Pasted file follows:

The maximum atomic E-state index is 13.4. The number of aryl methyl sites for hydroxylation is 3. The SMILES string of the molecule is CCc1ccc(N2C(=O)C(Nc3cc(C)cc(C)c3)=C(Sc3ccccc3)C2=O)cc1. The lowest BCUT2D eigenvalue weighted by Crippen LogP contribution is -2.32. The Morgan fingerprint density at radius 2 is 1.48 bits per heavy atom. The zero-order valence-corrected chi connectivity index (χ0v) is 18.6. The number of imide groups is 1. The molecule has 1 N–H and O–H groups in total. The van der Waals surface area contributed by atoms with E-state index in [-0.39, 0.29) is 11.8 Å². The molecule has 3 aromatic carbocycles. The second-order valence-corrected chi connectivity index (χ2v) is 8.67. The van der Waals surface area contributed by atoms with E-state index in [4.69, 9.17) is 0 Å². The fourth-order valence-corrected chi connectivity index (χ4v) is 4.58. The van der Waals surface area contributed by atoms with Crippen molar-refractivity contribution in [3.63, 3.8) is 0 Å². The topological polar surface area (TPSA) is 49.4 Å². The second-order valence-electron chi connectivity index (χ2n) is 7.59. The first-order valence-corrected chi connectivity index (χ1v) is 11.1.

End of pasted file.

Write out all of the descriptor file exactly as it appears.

The maximum atomic E-state index is 13.4. The number of aryl methyl sites for hydroxylation is 3. The SMILES string of the molecule is CCc1ccc(N2C(=O)C(Nc3cc(C)cc(C)c3)=C(Sc3ccccc3)C2=O)cc1. The lowest BCUT2D eigenvalue weighted by Crippen LogP contribution is -2.32. The Morgan fingerprint density at radius 2 is 1.48 bits per heavy atom. The zero-order valence-corrected chi connectivity index (χ0v) is 18.6. The number of imide groups is 1. The molecule has 1 N–H and O–H groups in total. The van der Waals surface area contributed by atoms with E-state index in [-0.39, 0.29) is 11.8 Å². The molecule has 3 aromatic carbocycles. The second-order valence-corrected chi connectivity index (χ2v) is 8.67. The van der Waals surface area contributed by atoms with E-state index in [4.69, 9.17) is 0 Å². The fourth-order valence-corrected chi connectivity index (χ4v) is 4.58. The van der Waals surface area contributed by atoms with Crippen molar-refractivity contribution in [3.63, 3.8) is 0 Å². The topological polar surface area (TPSA) is 49.4 Å². The second-order valence-electron chi connectivity index (χ2n) is 7.59. The first-order valence-corrected chi connectivity index (χ1v) is 11.1.